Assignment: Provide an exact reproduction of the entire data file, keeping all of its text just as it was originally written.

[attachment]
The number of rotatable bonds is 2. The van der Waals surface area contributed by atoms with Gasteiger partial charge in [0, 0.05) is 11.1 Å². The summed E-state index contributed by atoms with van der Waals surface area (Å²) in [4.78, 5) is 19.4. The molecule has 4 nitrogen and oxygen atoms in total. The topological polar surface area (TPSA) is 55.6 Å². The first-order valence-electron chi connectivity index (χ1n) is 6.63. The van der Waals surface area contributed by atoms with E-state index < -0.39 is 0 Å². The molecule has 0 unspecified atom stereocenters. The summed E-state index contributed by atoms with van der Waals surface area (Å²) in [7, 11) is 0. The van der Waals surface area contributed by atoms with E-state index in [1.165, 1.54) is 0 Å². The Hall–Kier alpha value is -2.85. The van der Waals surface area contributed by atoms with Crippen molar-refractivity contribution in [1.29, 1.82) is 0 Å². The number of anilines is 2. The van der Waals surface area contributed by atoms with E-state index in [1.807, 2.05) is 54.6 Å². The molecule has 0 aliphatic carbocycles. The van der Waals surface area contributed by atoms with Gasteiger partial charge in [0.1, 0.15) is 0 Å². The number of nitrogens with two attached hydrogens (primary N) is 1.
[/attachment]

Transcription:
The number of rotatable bonds is 2. The van der Waals surface area contributed by atoms with Gasteiger partial charge in [0, 0.05) is 11.1 Å². The summed E-state index contributed by atoms with van der Waals surface area (Å²) in [4.78, 5) is 19.4. The molecule has 4 nitrogen and oxygen atoms in total. The topological polar surface area (TPSA) is 55.6 Å². The first-order valence-electron chi connectivity index (χ1n) is 6.63. The van der Waals surface area contributed by atoms with E-state index < -0.39 is 0 Å². The molecule has 0 unspecified atom stereocenters. The summed E-state index contributed by atoms with van der Waals surface area (Å²) in [7, 11) is 0. The van der Waals surface area contributed by atoms with E-state index in [1.165, 1.54) is 0 Å². The Hall–Kier alpha value is -2.85. The van der Waals surface area contributed by atoms with Crippen molar-refractivity contribution in [1.29, 1.82) is 0 Å². The number of anilines is 2. The van der Waals surface area contributed by atoms with E-state index in [1.807, 2.05) is 54.6 Å². The molecule has 0 aliphatic carbocycles. The van der Waals surface area contributed by atoms with Gasteiger partial charge in [0.1, 0.15) is 0 Å². The number of nitrogens with two attached hydrogens (primary N) is 1.